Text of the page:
Peter Gallagher Colliers

Gallagher takes the reins at Colliers

Charlie Schouten

After taking over the leadership of the consultant’s Manchester office from Andrew McFarlane this month, Peter Gallagher sat down with Place North West to talk co-working, office requirements, and what makes the perfect surveyor.

Gallagher, who has been with Colliers for five years since joining from his former consultancy P3 Property Consultants, has stepped up to lead the Manchester office at Chancery Place, but has pledged there will be no major changes to the team’s structure.

“I’m not the full-time head of the Manchester office; we don’t really afford those luxuries,” he said. “All the heads of offices all have to be practitioners, so I’ll be keeping my work here as being involved in the national offices team, with a focus on development agency – so working on the pipeline of projects coming through.”

The team is advising on a series of major projects across the city centre, including Noma, which Gallagher said had a “five-year” pipeline of projects, including the renovation of the Dantzic and Redfern buildings; the former will complete later this year while the latter has recently received planning permission.

According to Gallagher, Dantzic already has “a six-page enquiry list” with some deals expected in the coming months.

Other development sites include Ralli Quays, on the opposite side of the River Irwell from Spinningfields, where Colliers is working with L&G. The building is due to be vacated by HMRC when its staff move to Three New Bailey, currently being built by contractor B&K and due to complete in 2021.

Feasibility studies are being drawn up, but Gallagher said the existing building had “probably reached the end of its life” by the time HMRC’s new office completes.

While supply is becoming increasingly restricted in Manchester, with research from Colliers pointing out a rise in pre-lets leaving around 200,000 sq ft immediately available, Gallagher highlighted a number of sites that were likely to come forward this year, including the former RBS office in Spinningfields which will release 160,000 sq ft once the bank moves out.

However, he warned there will be a “major supply crunch”, particularly in the first half of the year with many of the major schemes in the pipeline not completing until later in 2019; the 180,000 sq ft Landmark building next to One St Peter’s Square, is on course to hand over in the summer, along with Worthington Properties’ 125 Deansgate.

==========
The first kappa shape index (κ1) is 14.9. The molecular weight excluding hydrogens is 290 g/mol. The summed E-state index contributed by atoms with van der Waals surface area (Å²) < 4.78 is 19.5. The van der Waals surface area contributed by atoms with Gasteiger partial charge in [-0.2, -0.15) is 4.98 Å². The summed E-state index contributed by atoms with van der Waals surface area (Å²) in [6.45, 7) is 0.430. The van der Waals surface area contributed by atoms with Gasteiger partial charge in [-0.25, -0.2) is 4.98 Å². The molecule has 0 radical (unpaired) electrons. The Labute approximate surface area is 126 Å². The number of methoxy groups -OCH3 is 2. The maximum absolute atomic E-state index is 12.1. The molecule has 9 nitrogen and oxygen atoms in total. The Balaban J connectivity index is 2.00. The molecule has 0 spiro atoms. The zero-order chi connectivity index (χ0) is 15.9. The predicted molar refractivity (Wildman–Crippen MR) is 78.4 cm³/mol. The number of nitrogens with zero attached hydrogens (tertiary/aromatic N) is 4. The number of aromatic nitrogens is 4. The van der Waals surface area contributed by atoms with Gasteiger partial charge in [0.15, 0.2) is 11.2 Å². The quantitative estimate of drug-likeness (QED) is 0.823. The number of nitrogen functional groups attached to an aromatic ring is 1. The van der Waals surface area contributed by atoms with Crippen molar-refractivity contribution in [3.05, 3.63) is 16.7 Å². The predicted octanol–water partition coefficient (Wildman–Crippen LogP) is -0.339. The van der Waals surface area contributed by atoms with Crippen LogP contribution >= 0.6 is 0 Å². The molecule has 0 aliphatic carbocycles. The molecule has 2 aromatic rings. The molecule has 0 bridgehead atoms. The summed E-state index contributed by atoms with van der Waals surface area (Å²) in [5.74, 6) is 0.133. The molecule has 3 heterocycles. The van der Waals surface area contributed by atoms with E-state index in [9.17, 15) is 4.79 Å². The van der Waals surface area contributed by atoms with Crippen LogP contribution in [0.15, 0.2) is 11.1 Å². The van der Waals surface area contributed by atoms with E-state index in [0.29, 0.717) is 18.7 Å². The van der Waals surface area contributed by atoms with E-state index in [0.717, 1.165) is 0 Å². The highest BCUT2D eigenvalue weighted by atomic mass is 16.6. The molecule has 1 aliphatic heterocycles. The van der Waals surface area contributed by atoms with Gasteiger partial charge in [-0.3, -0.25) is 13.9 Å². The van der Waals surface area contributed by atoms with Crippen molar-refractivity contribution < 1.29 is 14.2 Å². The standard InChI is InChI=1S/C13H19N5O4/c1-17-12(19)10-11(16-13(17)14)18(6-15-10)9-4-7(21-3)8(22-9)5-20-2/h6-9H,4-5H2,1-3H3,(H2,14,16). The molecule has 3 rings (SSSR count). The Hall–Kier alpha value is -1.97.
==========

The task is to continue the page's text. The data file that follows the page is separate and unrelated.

Gallagher predicted there would be “winners and losers” from the boom in co-working

Grade A rents have now picked up to around £36/sq ft, while Grade B has rise to £27.50/sq ft. Investor and occupier demand is still buoyant, added Gallagher, despite political uncertainty, with capital being attracted from both within the UK and from overseas.

Reflecting on the rise of co-working in Manchester, where WeWork already has three sites and a further two on the horizon, Gallagher said: “WeWork seems to have an insatiable appetite, but where their peak is, I don’t know. Their take-up in London has been staggering.

“There is clearly a market for co-working, we see that, but if everybody fulfils their target to get a building, I don’t think the market is deep enough for them all to fill them, or even to reach 80% occupancy. They are chasing a market without understanding what its quantum is, so there will be winners and losers.”

While maintaining his role leading the offices team, Gallagher will continue to work with Mike Hawkins, Dominic Pozzoni, Scott Shufflebottom, and Folu Aladelusi.

Looking at future recruitment as well as working with the existing team, Gallagher singled out Aladelusi for praise.

“Folu is the epitome of what a young surveyor should be: well-dressed, nicely educated, a family guy, polite, courteous, very knowledgeable. If I could draw a picture of a young surveyor, somebody that could go into a board room and hold a conversation with a chief exec or a chief finance officer, it would be him,” he said.

Gallagher added that diversity would be high on the agenda, after Place raised the issue of a lack of female office agents across Manchester’s numerous surveying practices and consultants.

“To be honest, I don’t know why there aren’t any female office agents,” he said. “It could well be an image issue of middle-aged men having a drink at Sam’s Chop House but I want to work very hard on diversity and inclusion: you need to walk to the talk.